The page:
What are Heel Spurs, and How are they Treated?

by | Oct 25, 2017

When you were a kid, did you ever get blamed for something that wasn’t your fault? Let’s say you walked out onto the playground during a scuffle, and barely had time to stand there in shock before the teacher rushed in and, somehow, singled you out. We can’t say for sure, but that’s probably what it feels like to be a heel spur.

See, when it comes to heel pain, heel spurs tend to play the role of a bystander at the scene of the crime. Although they are often present in cases of chronic heel pain, they are generally a byproduct of that pain, rather than the cause. Yet by being in the wrong place at the wrong time, spurs often shoulder much of the blame for an aching heel!

What are heel spurs? They’re pointed, bony deposits of calcium that build up on the surface of the bone. They tend to be long, pointed, and can jut forward as much as half an inch from the bottom of the heel bone. While this sounds like it would be painful, the truth is that it usually isn’t. Instead, the real culprit—usually plantar fasciitis—painfully pulls and tears the soft tissue away from the bone, which provides the “opening” for the spur to form and grow.

Now, having said that, not all heel spurs are painless. About 5 percent or so do cause pain, usually because they’re especially long or in an especially sensitive spot. But if you have both heel spurs and plantar fasciitis, it’s usually safe to assume the latter is the main problem and address it first. In addition to rest, ice, and pain medications, treatments that we may recommend include physical therapy, stretching exercises, night splints, or custom orthotics. If pain resolves, you’re good. That spur can hang out as long as it wants.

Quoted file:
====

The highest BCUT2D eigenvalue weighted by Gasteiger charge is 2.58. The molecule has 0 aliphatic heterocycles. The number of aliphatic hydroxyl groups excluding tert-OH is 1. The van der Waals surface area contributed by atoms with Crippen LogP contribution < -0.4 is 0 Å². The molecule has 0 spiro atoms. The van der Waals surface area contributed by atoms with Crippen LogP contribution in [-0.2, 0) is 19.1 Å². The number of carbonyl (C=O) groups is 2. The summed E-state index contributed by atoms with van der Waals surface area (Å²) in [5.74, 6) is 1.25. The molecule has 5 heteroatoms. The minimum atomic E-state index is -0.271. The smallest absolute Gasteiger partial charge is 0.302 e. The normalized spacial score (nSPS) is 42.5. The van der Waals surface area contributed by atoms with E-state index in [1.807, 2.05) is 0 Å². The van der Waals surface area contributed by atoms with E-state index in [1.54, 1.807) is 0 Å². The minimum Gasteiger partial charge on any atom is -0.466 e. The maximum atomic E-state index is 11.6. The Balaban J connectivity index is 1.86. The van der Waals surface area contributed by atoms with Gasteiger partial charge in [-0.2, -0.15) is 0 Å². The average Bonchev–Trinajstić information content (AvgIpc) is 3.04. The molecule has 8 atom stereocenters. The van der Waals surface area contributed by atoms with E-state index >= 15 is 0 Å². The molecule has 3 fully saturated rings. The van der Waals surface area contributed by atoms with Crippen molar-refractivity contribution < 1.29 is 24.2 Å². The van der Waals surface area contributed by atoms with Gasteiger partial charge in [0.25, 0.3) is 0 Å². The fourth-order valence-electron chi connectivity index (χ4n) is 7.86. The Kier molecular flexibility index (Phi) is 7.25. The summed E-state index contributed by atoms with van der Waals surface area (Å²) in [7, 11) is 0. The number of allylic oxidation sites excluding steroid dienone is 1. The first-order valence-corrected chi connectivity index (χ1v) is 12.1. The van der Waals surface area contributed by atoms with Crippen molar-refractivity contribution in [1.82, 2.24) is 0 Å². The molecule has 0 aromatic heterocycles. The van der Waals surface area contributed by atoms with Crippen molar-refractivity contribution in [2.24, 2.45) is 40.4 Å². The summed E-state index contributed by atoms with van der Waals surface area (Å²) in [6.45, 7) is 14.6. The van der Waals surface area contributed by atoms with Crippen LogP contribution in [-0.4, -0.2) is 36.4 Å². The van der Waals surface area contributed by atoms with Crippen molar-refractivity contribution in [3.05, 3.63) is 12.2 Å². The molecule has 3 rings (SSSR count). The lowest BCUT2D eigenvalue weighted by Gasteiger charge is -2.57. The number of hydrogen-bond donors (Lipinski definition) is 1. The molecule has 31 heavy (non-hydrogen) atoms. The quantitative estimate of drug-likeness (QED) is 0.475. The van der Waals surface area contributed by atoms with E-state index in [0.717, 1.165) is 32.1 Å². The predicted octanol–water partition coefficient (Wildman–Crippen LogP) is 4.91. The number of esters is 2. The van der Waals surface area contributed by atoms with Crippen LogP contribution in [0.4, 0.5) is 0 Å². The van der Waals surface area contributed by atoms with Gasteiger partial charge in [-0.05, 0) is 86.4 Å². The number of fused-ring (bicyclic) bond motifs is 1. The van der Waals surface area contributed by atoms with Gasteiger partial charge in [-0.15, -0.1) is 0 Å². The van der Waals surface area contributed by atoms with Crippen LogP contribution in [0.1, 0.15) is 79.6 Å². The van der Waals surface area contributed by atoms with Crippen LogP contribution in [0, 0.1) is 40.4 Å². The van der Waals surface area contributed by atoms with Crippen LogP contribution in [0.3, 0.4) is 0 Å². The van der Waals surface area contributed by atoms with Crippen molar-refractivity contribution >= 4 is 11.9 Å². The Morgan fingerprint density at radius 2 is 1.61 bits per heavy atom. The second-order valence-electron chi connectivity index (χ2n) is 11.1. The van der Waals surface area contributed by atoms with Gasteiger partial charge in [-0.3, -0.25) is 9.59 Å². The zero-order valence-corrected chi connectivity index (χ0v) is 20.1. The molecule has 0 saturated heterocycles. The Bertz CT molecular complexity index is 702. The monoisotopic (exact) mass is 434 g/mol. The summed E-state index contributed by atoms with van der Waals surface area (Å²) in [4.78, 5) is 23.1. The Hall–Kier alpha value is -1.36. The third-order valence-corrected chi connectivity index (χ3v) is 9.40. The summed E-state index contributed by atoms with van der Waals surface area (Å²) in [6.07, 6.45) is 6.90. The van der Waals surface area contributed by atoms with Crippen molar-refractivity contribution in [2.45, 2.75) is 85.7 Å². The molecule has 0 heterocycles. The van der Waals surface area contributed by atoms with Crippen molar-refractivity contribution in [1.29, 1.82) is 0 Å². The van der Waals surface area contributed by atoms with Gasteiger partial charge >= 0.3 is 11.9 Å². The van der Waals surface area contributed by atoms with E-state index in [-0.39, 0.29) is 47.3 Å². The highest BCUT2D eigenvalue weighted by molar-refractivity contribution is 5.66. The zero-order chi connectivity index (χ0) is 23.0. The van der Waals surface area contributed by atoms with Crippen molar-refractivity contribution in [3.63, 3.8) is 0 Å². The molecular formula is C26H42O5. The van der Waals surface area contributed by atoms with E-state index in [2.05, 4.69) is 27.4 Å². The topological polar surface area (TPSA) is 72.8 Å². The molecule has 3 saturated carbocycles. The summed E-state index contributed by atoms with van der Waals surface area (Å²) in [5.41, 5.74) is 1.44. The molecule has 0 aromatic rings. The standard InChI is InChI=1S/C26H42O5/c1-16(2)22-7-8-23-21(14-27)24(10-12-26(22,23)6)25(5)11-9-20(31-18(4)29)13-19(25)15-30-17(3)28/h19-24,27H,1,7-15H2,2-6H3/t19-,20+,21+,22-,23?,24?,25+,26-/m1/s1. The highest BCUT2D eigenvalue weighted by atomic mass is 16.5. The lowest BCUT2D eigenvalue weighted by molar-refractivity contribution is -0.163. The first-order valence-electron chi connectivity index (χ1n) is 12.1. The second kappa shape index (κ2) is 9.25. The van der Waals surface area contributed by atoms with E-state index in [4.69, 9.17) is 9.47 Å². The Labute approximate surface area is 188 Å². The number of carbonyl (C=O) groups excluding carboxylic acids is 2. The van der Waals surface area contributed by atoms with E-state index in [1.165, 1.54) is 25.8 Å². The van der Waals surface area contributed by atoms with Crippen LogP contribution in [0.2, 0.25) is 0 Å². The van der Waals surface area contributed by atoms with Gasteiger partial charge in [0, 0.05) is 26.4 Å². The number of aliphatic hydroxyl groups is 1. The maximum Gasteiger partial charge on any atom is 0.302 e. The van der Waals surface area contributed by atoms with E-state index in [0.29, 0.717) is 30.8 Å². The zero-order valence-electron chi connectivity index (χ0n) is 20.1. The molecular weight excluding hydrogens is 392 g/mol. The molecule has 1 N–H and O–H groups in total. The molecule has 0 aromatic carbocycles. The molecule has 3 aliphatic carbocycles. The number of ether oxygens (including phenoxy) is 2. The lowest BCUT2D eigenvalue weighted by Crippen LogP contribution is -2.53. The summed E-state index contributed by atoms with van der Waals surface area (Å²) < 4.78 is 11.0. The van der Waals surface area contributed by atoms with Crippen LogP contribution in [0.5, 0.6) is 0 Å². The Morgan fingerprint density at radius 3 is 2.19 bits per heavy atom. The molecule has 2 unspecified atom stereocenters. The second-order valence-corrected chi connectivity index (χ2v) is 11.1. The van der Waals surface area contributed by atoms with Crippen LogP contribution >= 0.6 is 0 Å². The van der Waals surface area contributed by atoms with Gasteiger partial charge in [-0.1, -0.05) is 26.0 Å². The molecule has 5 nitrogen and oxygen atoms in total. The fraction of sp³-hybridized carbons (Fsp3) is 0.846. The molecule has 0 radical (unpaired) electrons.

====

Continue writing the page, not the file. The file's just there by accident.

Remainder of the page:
But let’s say you happen to be one of the unlucky 5 percent with a more troublesome spur. What then? Again, non-surgical remedies like orthotics might help prevent discomfort. However, in rare cases, you might need surgical treatment. We do remove heel spurs on occasion; in other situations, it might be better to “release” part of a tight tendon or ligament to prevent excess pulling on the heel.

Either way, if your heel hurts you should always get it checked by a professional—whether that pain is caused by a spur or something else. The longer you let things slide, the worse it’ll get, and that spur may become long enough to do some damage on its own. To schedule an appointment with the Waukesha Foot Specialists, give us a call today at (262) 544-0700.

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